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Police and harm reduction - notes from the recent international meeting
Ngày 21 tháng 10 năm 2018
This week I attended two linked events in Amsterdam, both of which are very relevant to our harm reduction programming:
- A consultation on HIV and law enforcement, organised by LEAHN — Law Enforcement and HIV Network
- A conference on Law Enforcement and Public Health
Both meetings were very different to the meetings I normally attend for one main reason – half of the attendees were police. Police officers from all over the world. As many of you will know, LEAHN operates by identifying and supporting senior police officers in HIV key countries (LEAHN focal points) who undertake to improve policing practice, in particular with key populations, in order to strengthen their national HIV responses. There is a strong emphasis on harm reduction/PWID, but also police officers who are working constructively with sex workers. The attention to MSM communities was not very clear.
LEAHN focal points (senior police officials) were present at the meetings from Kenya, Vietnam, Ukraine, Cambodia and other Alliance countries.
Some Asia Action colleagues in particular will be familiar with their country’s LEAHN focal points. In many cases they are committed to change, and have influence in their national settings.
Our SCDI colleagues from Vietnam were present at the meeting also, working alongside a very high level delegation from Vietnam made up of a senior government official, three senior police officers, and our colleague Oanh from SCDI. It was great to see this partnership working, and we heard about some interesting plans to improve policing practice in Vietnam.
A photo of Oanh, police and govt officials from Vietnam, colleagues from StopAIDS and OSF, and me J.
Here are some reflections from the meetings:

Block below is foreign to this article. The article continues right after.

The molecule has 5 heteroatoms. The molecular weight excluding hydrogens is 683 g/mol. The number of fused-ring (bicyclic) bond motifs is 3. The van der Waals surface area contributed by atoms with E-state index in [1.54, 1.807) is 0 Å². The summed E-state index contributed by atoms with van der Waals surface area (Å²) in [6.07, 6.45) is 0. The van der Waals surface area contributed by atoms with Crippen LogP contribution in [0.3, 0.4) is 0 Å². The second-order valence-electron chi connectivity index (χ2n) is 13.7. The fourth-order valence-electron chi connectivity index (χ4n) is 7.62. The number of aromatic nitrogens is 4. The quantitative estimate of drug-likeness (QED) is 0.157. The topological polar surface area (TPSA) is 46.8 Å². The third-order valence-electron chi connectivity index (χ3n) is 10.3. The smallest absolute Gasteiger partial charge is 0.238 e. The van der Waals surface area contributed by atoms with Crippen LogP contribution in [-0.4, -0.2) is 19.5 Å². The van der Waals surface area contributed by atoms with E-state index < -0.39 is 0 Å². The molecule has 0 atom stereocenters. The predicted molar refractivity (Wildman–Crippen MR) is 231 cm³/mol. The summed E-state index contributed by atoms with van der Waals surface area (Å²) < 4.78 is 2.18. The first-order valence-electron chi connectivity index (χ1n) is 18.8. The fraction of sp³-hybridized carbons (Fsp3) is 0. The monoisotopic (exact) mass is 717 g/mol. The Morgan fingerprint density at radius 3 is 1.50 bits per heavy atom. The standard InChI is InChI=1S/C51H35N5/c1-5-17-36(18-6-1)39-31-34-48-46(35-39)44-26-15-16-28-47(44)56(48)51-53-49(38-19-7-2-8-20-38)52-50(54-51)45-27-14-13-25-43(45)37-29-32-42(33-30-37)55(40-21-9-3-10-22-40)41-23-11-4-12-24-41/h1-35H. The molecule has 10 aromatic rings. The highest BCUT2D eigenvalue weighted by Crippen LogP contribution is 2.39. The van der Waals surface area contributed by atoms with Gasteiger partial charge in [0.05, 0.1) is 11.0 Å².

- Including sex workers and PWID in trainings for police ‘radically transforms’ this training, and is highly recommended.
- Changing policing culture is not an overnight project. Many commentators talked about the need to be patient and that demonstrable outcomes will take 6 – 12 months.
- A lot of people talked about the need to appeal to police interests in order to bring about change. What’s in it for police? Suggested motivations for change include appealing to police’s concerns for occupation health and safety – working together to ensure that police learn about HIV transmission dynamics to both protect themselves, their partners and their communities.
- Lots of discussion on incentives, and the need to change incentives. Many police officers spoke about the need to change police practice that incentivises arrests of street drug users and sex workers – in order to fulfil arrest quotas. Very common problem – police targeting drug users and sex workers in order to fulfil their arrest quotas. Can we change the quota system so that police officers are incentivised to refer drug users to methadone programmes, or ART clinics?
- Incentives need to exist on both sides. Sex worker activists reminded the group that sex workers potentially have a lot to lose if they work with (for) police. So encouraging better relations bw key populations and police requires efforts to protect key populations from being seen as ‘informants’ or from jeopardising privacy.
- Linked to above, there were a lot of discussions and sessions on diversion systems – diverting people arrested for drug consumption offences to treatment rather than through the criminal justice system.
- Acknowledgement that police institutions are conservative institutions and subject to political interference.
- Acknowledgement that police are poorly paid in many countries, and that this fuels police engagement in extortion and bribery, particularly targeting key populations, for example ‘we’re going to tell your family unless you pay’ etc.
- Examples of good practice between sex workers and police in Kenya.
Senior Adviser: Drug Use and HIV